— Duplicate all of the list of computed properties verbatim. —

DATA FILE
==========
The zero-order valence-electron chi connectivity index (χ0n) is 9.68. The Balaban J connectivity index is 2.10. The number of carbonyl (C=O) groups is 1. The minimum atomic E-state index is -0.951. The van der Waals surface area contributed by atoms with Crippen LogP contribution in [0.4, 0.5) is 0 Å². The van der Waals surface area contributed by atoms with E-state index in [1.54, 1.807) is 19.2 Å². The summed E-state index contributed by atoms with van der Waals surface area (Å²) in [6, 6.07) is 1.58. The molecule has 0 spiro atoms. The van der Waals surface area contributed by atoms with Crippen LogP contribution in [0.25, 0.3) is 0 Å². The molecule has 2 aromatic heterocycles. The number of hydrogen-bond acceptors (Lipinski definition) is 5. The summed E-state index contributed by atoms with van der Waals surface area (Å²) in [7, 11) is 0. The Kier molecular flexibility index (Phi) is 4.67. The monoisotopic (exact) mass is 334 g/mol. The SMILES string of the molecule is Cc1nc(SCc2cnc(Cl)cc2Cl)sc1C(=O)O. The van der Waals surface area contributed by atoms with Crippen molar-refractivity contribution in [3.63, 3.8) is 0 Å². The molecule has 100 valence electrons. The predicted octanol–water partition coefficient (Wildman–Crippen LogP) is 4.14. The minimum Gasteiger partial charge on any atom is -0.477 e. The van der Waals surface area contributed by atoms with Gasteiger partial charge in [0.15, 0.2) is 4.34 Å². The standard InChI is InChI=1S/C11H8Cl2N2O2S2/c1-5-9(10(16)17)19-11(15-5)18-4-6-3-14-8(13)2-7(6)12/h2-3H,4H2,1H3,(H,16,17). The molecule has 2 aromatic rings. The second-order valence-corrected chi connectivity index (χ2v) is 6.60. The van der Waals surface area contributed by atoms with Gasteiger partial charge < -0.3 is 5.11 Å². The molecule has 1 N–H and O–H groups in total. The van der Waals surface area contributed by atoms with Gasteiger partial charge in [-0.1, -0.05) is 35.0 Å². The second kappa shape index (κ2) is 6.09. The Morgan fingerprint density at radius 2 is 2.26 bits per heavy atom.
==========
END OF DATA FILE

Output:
The zero-order valence-electron chi connectivity index (χ0n) is 9.68. The Balaban J connectivity index is 2.10. The number of carbonyl (C=O) groups is 1. The minimum atomic E-state index is -0.951. The van der Waals surface area contributed by atoms with Crippen LogP contribution in [0.4, 0.5) is 0 Å². The van der Waals surface area contributed by atoms with E-state index in [1.54, 1.807) is 19.2 Å². The summed E-state index contributed by atoms with van der Waals surface area (Å²) in [6, 6.07) is 1.58. The molecule has 0 spiro atoms. The van der Waals surface area contributed by atoms with Crippen LogP contribution in [0.25, 0.3) is 0 Å². The molecule has 2 aromatic heterocycles. The number of hydrogen-bond acceptors (Lipinski definition) is 5. The summed E-state index contributed by atoms with van der Waals surface area (Å²) in [7, 11) is 0. The Kier molecular flexibility index (Phi) is 4.67. The monoisotopic (exact) mass is 334 g/mol. The SMILES string of the molecule is Cc1nc(SCc2cnc(Cl)cc2Cl)sc1C(=O)O. The van der Waals surface area contributed by atoms with Crippen molar-refractivity contribution in [3.63, 3.8) is 0 Å². The molecule has 100 valence electrons. The predicted octanol–water partition coefficient (Wildman–Crippen LogP) is 4.14. The minimum Gasteiger partial charge on any atom is -0.477 e. The van der Waals surface area contributed by atoms with Gasteiger partial charge in [0.15, 0.2) is 4.34 Å². The standard InChI is InChI=1S/C11H8Cl2N2O2S2/c1-5-9(10(16)17)19-11(15-5)18-4-6-3-14-8(13)2-7(6)12/h2-3H,4H2,1H3,(H,16,17). The molecule has 2 aromatic rings. The second-order valence-corrected chi connectivity index (χ2v) is 6.60. The van der Waals surface area contributed by atoms with Gasteiger partial charge < -0.3 is 5.11 Å². The molecule has 1 N–H and O–H groups in total. The van der Waals surface area contributed by atoms with Gasteiger partial charge in [-0.1, -0.05) is 35.0 Å². The second kappa shape index (κ2) is 6.09. The Morgan fingerprint density at radius 2 is 2.26 bits per heavy atom.